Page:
Harvey Weinstein Is Not a Hyena: On Bret Stephens's Very Bad New York Times Column

Harvey Weinstein is not a hyena.

Weinstein does not have nonretractable claws and striped fur and massive jaw muscles and an innate need to prey on foxes and birds and jackals and other animals for daily survival. Weinstein does not whoop and howl and hunt daily in the savannahs of Africa.

Weinstein is an adult man of 65 years, with the full capacity to exercise a moral compass and impulse control and whatever else is required to not harass or assault women with whom he interacts in the film industry.

This seems obvious but evidently needs to be explained to New York Times columnist/neoconservative-in-residence Bret Stephens, who describes his latest piece as "a defense, of sorts, for Harvey Weinstein."

Stephens's piece exhibits all the hallmarks of a bad New York Times column: a limp, offensive premise (that Weinstein's behavior is somehow defensible because the man "inhabited a moral universe" that enabled it); two or more consecutive sentences that begin with the word "perhaps"; a pathological need to defy liberal orthodoxy in search of profundity; a headline that includes the phrase "our culture of [X]"; and, in the above tweet, an impressively terrible ratio of retweets to replies. 

Less typically, it contains the most upsetting appearance of hyenas since The Lion King:

Weinstein, to be clear, can and should help his own nature, because—I don't know why this needs to be repeated so many times—he is not a hyena, nor any other member of the Hyaenidae family. (He is, for this reason, making a show of checking into rehab for "sex addiction.") And the Hollywood culture that enabled his abuse serves as context, not defense, for behavior that should plainly be indefensible.

Related: A timeline of failed attempts to expose Harvey Weinstein's behavior

It should be emphasized that hyenas do not enter rehab for "sex addiction."

Here is a picture of a hyena:

Hyena One of the two hyenas that survived the Ivorian post-electoral crisis stands in its cage at the Ivory Coast's Abidjan Zoo in July 2011. ISSOUF SANOGO/AFP/Getty Images

Here is a picture of Harvey Weinstein:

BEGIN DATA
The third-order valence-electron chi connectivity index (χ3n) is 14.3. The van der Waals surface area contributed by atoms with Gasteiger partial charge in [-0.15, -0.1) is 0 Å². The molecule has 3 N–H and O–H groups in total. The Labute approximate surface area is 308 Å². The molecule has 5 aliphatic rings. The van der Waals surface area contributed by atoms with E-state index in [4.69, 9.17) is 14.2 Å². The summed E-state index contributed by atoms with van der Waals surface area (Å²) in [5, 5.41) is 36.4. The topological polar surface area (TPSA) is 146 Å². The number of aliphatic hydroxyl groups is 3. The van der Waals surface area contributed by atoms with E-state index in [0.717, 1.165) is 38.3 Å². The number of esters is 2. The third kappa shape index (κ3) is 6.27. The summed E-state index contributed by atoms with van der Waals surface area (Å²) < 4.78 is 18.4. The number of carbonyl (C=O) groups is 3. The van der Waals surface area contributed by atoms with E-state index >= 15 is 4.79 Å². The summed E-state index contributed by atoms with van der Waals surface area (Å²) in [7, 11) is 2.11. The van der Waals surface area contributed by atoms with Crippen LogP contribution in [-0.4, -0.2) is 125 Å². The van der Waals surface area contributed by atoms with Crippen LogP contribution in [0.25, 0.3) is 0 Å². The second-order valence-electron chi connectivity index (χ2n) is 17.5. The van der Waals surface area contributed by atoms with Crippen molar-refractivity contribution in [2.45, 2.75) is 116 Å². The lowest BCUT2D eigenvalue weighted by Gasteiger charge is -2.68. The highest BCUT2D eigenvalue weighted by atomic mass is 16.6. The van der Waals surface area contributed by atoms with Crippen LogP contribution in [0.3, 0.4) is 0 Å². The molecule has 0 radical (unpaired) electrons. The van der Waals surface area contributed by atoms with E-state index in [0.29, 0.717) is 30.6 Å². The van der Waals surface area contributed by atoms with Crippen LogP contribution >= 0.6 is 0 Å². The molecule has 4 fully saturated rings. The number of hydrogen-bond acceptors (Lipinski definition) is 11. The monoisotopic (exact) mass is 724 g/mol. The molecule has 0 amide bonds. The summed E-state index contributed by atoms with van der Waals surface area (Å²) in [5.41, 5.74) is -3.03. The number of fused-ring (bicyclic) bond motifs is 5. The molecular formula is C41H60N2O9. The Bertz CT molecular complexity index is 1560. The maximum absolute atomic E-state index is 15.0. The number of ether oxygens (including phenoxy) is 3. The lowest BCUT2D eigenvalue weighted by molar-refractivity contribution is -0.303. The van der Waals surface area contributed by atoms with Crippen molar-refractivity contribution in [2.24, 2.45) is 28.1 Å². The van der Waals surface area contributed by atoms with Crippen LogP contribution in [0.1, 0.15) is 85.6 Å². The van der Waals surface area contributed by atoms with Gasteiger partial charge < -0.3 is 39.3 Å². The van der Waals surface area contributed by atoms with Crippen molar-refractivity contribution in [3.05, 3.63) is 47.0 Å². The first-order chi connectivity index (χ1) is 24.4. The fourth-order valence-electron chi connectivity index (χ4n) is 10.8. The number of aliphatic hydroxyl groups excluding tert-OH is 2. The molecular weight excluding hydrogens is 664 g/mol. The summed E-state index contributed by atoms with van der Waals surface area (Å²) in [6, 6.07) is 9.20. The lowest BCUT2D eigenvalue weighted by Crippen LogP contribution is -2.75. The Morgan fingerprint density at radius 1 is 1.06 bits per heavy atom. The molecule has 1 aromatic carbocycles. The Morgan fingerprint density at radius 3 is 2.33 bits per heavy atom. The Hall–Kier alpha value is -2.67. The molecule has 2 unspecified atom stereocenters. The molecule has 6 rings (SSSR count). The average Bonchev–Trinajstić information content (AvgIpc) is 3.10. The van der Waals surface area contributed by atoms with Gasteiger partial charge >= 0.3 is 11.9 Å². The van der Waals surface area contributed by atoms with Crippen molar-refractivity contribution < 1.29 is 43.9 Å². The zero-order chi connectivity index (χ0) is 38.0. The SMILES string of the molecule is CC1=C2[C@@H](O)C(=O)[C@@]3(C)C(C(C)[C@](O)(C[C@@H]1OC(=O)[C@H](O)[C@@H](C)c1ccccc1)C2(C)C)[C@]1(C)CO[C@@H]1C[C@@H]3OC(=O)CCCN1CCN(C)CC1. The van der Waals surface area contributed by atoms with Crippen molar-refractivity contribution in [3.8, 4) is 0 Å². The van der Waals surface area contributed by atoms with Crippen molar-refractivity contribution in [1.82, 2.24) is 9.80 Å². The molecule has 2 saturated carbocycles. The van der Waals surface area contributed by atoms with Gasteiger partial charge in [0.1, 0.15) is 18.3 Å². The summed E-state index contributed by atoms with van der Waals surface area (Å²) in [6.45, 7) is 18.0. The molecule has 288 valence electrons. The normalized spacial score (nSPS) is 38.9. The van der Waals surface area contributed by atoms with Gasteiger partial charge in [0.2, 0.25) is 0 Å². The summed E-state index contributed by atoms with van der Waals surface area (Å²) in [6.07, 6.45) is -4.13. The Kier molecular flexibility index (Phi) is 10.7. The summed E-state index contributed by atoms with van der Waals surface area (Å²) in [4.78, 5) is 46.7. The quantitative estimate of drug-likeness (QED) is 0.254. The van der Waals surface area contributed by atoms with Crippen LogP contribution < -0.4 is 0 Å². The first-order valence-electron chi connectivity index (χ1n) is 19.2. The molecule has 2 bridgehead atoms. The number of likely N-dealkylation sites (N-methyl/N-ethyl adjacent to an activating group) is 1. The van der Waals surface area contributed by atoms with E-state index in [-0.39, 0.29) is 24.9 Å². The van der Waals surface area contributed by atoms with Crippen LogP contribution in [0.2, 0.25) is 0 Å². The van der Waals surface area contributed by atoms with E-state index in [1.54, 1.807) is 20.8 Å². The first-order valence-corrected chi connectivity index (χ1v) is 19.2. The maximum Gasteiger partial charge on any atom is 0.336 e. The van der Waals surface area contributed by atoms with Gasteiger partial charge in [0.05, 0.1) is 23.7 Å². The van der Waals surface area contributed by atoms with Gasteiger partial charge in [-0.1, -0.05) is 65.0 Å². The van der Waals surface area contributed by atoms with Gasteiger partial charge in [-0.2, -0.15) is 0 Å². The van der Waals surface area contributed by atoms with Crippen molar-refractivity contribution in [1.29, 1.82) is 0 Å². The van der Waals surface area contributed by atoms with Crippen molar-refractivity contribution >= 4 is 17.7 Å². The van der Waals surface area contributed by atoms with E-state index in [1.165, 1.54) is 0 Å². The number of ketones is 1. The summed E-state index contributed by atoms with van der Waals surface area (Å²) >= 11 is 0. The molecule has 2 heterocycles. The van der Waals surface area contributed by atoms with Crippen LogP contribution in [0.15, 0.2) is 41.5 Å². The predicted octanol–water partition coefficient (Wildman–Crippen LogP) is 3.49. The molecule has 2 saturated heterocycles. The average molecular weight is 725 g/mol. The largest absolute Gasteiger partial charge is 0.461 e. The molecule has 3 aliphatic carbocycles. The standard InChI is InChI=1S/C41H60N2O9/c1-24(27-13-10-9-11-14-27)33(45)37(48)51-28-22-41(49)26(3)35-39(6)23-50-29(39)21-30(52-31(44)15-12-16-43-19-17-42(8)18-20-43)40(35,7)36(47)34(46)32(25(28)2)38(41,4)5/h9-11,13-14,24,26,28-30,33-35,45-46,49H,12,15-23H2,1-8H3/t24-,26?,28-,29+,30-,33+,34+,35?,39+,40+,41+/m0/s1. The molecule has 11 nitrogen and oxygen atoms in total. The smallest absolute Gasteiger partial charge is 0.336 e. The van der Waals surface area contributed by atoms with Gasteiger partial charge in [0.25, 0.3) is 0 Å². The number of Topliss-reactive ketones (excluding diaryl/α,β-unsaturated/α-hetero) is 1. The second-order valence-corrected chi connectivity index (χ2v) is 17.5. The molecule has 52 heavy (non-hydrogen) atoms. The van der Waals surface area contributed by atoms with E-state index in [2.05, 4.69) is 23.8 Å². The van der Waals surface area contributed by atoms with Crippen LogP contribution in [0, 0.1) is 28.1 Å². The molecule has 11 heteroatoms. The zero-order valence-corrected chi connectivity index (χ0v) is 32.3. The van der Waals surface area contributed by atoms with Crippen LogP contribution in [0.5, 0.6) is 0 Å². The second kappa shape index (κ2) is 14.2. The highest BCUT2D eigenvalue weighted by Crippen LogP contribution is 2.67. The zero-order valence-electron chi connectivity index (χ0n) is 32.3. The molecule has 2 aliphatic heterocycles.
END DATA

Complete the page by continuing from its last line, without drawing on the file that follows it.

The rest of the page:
10_12_HarveyWeinstein_Miramax_SexualAssault_NYPD Harvey Weinstein. REUTERS/Andrew Kelly

Among Stephens's other insights: Weinstein was "just another libidinous cad in a libertine culture," and his nauseating excuse of having come of age in the 1960s and '70s, when such behavior was accepted, "contains its truth." It is strange how much this attempt to absolve Weinstein of wrongdoing dispenses with the fetishized conservative doctrine of "personal responsibility."

Anyway, Stephens joined the Times the month before the newspaper eliminated the public editor role, apparently for good, which increasingly seems like a questionable decision. At his or her best, the public editor was well suited to address (or defend!) the sorts of pieces that seem to spring into being purely as grist for the Twitter outrage mill (see also: "Three Cheers for Cultural Appropriation").

Like Stephens's previous greatest hits—including a willfully ignorant piece of climate change denialism—this latest column succeeds in sparking conversation, though many of these conversations begin and end with "Bret Stephens should not be employed by The New York Times." (Elsewhere, in previous venues, the columnist has dismissed campus rape statistics and told Vox that he believes Black Lives Matter has "thuggish elements.")

Those who question the utility of a well-paid columnist using the platform of a prestigious newspaper to halfheartedly defend a serial abuser will probably be labeled opponents of "ideological diversity." Which is not fair, considering the Times op-ed staff's ideological diversity does not usually extend to socialists or leftist thinkers or Muslim-American writers or young people. This phrase—"ideological diversity"—is generally deployed as a friendly buzzword for buffoonish center-right mediocrity.

Stephens will continue to write tone-deaf polemics of this nature because it is his job, and the denizens of Twitter will continue to call for his dismissal.

Which probably won't happen, though if it does, the Spotted Hyena Project of the Ngorongoro Crater might be hiring.

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